United Surety Co. v. American Fruit Product Co.
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238 U.S. 140 (1915)
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U.S. Supreme Court
United Surety Co. v. American Fruit Product Co., 238 U.S. 140 (1915)
United Surety Company v. American Fruit Product Company
Submitted May 12, 1915
Decided June 14, 1915
238 U.S. 140
ERROR TO THE COURT OF APPEALS
OF THE DISTRICT OF COLUMBIA
The right given to this Court by the sixth clause of § 250, Judicial Code, to reexamine the judgment of the Court of Appeals of the District of Columbia in cases in which the construction of any law of the United States is drawn in question by the defendant is confined to the construction of laws of general application throughout the United States, and does not include laws local in their application to the District of Columbia. American Security & Trust Co. v. District of Columbia, 224 U. S. 491.
Quaere whether, under the third clause of § 250, Judicial Code, this Court may not examine the judgment of the Court of Appeals of the District of Columbia where the constitutionality of a statute of the United States, whether general or local to the District, is involved.
Sections 454 and 455 of the District Code are not unconstitutional because they provide that a surety, by executing the undertaking to release property attached, is bound by the judgment against the principal, although it has no right to be heard, whether the value of the property released be fixed by appraisal or by the court. Beall v. New Mexico, 16 Wall. 535.
A constitutional question that has no real foundation cannot be put forward as a mere pretext to open other questions that otherwise could not come before this Court. Goodrich v. Ferris, 214 U. S. 71.
Writ of error to review 40 App.D.C. 239 dismissed.
The facts, which involve the jurisdiction of this Court to review judgments of the Court of Appeals of the District of Columbia under § 250, Judicial Code, are stated in the opinion.
MR. JUSTICE HOLMES delivered the opinion of the Court.
This is a suit originally brought by the defendant in error against the Semmes-Kelly Company in the Supreme court of the District to recover $10,596.45 for goods sold. There was an attachment of a stock of goods that were worth much more than the judgment finally recovered, but never were formally appraised, and the next day the plaintiff in error, as surety to the Semmes-Kelly Company, signed an undertaking to release the property attached, in the form provided in the District Code, § 454. By that instrument, it in terms submitted to the jurisdiction of the court and undertook
"to abide by and perform the judgment of the court in the premises in relation to said property, which judgment may be rendered against all the parties whose names are hereto subscribed."
By § 455, if the judgment goes for the plaintiff "it shall be a joint judgment against both the defendant and his surety or sureties in said undertaking for the appraised value of the property." After a second trial, judgment was entered against the Semmes-Kelly Company and the plaintiff in error for $9,937.90, that sum being found to be far less than the value of the property, as we have said. 40 App.D.C. 239.
The jurisdiction of this court is invoked upon a contention that the above §§ 454 and 455, as applied, deprive the plaintiff of its property without due process of law. In American Security & Trust Co. v. District of Columbia, 224 U. S. 491, it was held that the right to reexamine a judgment of the Court of Appeals, given by the Judicial Code, § 250, "Sixth. In cases in which the construction of any law of the United States is drawn in question by the defendant," was confined to the construction of laws having general application throughout the United States. But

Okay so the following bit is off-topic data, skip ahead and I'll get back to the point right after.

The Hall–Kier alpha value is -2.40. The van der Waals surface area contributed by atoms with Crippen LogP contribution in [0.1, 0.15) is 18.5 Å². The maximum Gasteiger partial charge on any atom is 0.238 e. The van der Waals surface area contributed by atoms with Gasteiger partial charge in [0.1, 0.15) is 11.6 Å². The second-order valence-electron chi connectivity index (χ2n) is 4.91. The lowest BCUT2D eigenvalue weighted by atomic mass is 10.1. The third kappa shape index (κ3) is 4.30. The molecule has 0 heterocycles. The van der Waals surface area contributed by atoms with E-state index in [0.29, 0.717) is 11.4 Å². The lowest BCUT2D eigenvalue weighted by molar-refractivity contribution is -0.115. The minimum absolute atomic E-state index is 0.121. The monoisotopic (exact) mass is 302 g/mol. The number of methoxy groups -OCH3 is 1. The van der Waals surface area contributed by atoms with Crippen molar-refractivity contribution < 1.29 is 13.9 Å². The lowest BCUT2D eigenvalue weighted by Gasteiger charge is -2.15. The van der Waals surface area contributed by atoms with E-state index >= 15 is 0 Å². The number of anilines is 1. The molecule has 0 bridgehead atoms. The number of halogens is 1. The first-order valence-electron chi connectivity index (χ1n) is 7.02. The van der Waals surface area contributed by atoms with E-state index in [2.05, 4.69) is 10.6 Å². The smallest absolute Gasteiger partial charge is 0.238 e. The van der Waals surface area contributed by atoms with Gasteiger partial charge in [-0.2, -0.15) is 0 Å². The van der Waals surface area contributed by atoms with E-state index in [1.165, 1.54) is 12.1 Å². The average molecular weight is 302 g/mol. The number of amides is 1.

in the same case it was left open whether the third clause, "cases involving . . . the constitutionality of any law of the United States," did not have a wider meaning, and that suggestion is relied upon for the present attack upon the two sections of the District Code.
There is no occasion to discuss it in this case. That a man may contract to be bound by a judgment in which he has no right to be heard, and that a statute may authorize him to make himself a party to such a judgment, was decided, if it needed a decision, in Beall v. New Mexico, 16 Wall. 535. It is argued that there is a difference if the value of the property is not appraised, but fixed by the court. But there is nothing to hinder a man from assenting to that as well as to the rest if the statute permits it. The suggestion that there is a constitutional difficulty has no foundation. It is true that the section of the Code speaks only of appraised value, but if, by a reasonable construction, appraisal is held to be a superfluous form when there is no question that the property attached is worth much more than the judgment, the omission must be taken to have been contemplated by the surety when he signed. The constitutional point is a mere pretext put forward in order to open other questions that otherwise could not come here. That pretext is not allowed to succeed (Goodrich v. Ferris, 214 U. S. 71, 214 U. S. 79), and therefore we shall not deal with the attempt to obtain a reversal of the decision upon a construction of the local statute by the local court, not so manifestly absurd as to extend the surety's liability in a way that could not have been foreseen, or matters of local practice, such as holding that, when the first verdict against the Semmes-Kelly Company and a joint judgment were set aside and the case put on the trial calendar, on the motion of the plaintiff in error, "as against" it, the whole judgment was annulled.
Writ of error dismissed.